Autoimmune disease—the body attacks itself

Affects the villi--lining of the small intestine

Genetic component

Must be eating gluten to develop Celiacdisease

Lifelong condition

www.harriswholehealth.com 3

3 million Americans! Most are undiagnosed

1 in 133 of healthy blood donors peoplewithin the U.S.◦ 1:22 in first-degree relatives

◦ 1:39 in second-degree relatives

◦ 1:56 in symptomatic patients

Wyoming study confirmed prevalence—

1 in 126

www.harriswholehealth.com 4

Fasano A, Berti I, Gerarduzzi I, Not T, Colletti RB et al. Prevalence of Celiac Disease in At-Risk and Not-At-Risk Groups in the United States: A Large Multicenter Study Arch Intern Med, 2003;163:286-292.

Katz KD, Rashtak S, Lahr BD, Melton LJ 3rd, Krause PK, Maggi K, Talley NJ, Murray Screening for celiacdisease in a North American population: sequential serology and gastrointestinal symptoms. JA Am JGastroenterol. 2011 Jul;106(7):1333-9.

Diarrhea

Abdominal pain

Constipation

Down syndrome

Idiopathic infertility

Type 1 DM

Anemia

Short stature

Joint pain

Arthritis

Fatigue

Osteoporosis

Sjögren's syndrome

www.harriswholehealth.com 5

Fasano A, Berti I, Gerarduzzi I, Not T,Colletti RB et al. Prevalence of CeliacDisease in At-Risk and Not-At-RiskGroups in the United States: A LargeMulticenter Study Arch InternMed, 2003;163:286-292.

Most people with Celiac disease in the U.S.are currently UNDIAGNOSED

Diagnosis takes 9-11 years (9.7 yearsaccording to a 2011 Swedish study, and 11.7years according to a 2007 article based on aCanadian Health Survey

www.harriswholehealth.com 6

Norstrom F, Lindholm L, Sandstrom O, et al.Delay to celiac disease diagnosis and its implications forhealth-related quality of life. BMC Gastroenterol 2011 Nov7; 11(1):118.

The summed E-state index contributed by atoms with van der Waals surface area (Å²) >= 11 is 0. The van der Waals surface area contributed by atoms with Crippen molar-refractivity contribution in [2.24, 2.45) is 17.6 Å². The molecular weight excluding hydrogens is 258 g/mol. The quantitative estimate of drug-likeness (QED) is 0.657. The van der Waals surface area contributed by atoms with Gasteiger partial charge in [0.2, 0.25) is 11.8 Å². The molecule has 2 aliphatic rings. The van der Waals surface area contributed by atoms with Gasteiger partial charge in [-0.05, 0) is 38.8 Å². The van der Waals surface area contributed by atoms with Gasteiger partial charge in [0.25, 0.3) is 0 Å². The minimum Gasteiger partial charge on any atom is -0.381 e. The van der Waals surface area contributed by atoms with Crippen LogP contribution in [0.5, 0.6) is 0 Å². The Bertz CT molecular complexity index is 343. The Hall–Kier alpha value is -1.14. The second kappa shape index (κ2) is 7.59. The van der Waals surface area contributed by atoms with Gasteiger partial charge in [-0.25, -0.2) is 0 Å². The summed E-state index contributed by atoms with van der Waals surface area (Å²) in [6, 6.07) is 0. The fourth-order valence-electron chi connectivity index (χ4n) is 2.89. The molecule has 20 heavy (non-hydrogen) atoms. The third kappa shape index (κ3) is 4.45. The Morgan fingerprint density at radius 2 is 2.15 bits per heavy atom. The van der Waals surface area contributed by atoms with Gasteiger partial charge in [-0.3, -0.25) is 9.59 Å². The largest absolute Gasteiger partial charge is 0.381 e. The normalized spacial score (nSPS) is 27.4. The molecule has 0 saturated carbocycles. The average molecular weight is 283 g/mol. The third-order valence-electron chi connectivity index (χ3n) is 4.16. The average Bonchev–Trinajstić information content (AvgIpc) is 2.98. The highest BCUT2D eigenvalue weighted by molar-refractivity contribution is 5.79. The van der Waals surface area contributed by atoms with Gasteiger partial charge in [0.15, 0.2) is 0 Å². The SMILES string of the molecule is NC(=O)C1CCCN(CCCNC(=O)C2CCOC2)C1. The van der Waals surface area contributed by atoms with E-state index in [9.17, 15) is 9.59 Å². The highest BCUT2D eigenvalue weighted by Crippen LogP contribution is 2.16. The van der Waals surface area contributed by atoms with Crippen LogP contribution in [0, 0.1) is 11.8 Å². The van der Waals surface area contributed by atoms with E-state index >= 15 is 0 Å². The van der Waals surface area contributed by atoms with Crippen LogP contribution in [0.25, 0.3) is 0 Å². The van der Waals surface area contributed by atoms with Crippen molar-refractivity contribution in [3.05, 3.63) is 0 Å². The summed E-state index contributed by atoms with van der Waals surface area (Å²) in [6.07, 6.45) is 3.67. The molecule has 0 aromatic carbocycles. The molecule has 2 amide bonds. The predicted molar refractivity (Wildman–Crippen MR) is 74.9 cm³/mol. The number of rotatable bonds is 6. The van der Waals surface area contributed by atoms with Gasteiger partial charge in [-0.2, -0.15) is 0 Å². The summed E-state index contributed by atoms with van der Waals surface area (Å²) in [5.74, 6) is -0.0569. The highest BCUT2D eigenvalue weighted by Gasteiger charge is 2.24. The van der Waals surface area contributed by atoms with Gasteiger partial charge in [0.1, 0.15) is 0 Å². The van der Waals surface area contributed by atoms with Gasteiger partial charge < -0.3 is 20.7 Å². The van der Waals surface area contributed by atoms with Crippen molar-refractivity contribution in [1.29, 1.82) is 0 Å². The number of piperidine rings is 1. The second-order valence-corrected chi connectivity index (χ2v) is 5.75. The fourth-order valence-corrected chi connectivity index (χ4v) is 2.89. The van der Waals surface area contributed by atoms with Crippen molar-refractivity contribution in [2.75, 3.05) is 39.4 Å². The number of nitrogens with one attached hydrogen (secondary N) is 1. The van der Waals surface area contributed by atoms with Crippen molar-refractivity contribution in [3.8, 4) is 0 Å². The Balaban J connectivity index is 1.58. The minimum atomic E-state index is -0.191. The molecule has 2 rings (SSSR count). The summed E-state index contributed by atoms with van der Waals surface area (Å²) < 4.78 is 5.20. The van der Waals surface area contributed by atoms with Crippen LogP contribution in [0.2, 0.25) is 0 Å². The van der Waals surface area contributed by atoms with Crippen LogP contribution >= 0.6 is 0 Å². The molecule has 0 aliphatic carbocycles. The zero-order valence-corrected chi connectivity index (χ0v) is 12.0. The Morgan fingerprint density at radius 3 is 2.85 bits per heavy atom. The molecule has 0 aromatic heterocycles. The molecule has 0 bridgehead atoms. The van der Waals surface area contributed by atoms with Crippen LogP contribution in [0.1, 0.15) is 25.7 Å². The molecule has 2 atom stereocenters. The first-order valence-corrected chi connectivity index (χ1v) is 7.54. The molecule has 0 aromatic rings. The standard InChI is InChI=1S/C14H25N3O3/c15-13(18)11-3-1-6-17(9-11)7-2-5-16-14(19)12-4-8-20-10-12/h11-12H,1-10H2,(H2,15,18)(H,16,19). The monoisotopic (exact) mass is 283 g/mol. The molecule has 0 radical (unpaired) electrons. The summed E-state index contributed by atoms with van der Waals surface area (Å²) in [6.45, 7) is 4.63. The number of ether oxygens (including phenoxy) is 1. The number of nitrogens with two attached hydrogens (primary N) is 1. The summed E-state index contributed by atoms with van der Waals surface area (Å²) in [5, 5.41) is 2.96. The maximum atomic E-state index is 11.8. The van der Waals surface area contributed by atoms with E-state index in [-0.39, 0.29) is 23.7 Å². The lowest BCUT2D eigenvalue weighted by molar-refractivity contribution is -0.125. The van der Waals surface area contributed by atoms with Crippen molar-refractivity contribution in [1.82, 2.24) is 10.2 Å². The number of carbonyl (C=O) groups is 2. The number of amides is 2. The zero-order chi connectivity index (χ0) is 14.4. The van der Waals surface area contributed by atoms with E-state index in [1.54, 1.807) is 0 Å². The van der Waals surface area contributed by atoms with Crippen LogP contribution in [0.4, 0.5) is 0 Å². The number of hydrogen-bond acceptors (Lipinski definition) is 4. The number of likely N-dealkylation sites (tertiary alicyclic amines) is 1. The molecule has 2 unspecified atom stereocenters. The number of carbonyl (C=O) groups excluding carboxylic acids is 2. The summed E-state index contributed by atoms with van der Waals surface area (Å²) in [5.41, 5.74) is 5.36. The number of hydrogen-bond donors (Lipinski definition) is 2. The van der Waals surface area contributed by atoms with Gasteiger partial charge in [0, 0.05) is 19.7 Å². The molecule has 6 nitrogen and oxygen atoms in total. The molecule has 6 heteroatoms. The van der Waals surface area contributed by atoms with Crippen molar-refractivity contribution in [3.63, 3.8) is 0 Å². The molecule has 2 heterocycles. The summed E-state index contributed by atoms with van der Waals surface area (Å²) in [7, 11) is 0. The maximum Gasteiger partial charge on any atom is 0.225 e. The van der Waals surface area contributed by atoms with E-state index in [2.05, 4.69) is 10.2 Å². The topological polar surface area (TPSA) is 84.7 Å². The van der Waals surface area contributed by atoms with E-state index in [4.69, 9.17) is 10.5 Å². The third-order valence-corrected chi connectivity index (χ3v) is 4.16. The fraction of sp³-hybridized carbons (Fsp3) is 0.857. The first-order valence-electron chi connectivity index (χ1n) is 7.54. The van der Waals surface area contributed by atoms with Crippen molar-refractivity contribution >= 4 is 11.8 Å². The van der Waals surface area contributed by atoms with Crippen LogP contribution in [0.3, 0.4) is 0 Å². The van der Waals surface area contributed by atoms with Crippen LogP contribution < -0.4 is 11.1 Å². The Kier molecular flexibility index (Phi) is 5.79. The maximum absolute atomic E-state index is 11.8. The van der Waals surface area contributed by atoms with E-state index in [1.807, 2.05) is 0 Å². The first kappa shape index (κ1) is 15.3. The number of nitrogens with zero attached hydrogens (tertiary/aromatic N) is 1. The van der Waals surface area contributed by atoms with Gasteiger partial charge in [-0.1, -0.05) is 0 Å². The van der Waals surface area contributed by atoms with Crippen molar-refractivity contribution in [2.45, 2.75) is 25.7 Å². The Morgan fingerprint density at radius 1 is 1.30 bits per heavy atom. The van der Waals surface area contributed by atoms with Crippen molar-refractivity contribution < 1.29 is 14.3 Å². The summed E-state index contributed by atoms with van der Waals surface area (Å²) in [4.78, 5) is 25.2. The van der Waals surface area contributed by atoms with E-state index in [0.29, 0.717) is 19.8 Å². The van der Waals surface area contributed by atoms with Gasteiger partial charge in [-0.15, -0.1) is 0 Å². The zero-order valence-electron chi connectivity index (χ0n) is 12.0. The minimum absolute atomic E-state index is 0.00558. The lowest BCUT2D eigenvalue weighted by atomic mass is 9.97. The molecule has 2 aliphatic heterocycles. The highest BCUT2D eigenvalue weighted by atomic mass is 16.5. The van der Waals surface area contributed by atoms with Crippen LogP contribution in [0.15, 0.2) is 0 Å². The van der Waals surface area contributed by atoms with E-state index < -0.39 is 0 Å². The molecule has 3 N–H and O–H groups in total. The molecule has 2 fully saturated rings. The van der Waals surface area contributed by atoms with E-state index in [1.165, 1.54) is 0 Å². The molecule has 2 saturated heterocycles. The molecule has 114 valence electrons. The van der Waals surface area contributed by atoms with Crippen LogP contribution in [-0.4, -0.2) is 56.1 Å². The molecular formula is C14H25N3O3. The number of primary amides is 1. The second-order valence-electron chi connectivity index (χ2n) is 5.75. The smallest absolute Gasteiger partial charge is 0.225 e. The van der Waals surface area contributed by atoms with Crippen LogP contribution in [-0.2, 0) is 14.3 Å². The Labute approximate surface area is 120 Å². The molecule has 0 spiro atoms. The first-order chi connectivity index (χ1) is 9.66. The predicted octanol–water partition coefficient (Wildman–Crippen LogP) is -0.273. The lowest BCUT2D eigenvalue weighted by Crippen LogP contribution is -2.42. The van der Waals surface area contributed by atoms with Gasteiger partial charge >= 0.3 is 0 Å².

Cranney A, Zarkadas M, Graham ID, et al. TheCanadian celiac health survey. Dig Dis Sci.2007;52:1087–95.

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In population screening studies, most peoplenewly diagnosed with celiac disease wereASYMPTOMATIC or had “ATYPICAL”presentations.

www.harriswholehealth.com 7

Katz KD, Rashtak S, Lahr BD, Melton LJ 3rd, KrausePK, Maggi K, Talley NJ, Murray Screening for celiacdisease in a North American population: sequentialserology and gastrointestinal symptoms. JA Am JGastroenterol. 2011 Jul;106(7):1333-9.

Villus atropy malabsorption of nutrients Many nutrient deficiencies possible

◦ Anemia (iron deficiency)◦ B vitamin deficiencies (folate, B12, etc.)◦ All fat soluble vitamins: Vitamin A, E, D, K deficiencies◦ Calcium deficiency

◦ Magnesium◦ Zinc◦ Copper

8

Barton SH, Kelly DG, Murray JA. Nutritionaldeficiencies in celiac disease.Gastroenterol Clin North Am. 2007; 36 (1): 93–108.

www.harriswholehealth.com

www.harriswholehealth.com 9

Short stature

Osteopenia/osteoporosis

Increased risk of miscarriage or congenitalmalformations

~6 X the risk of lymphoma

↑Risk of developing other autoimmuneconditions

www.harriswholehealth.com 10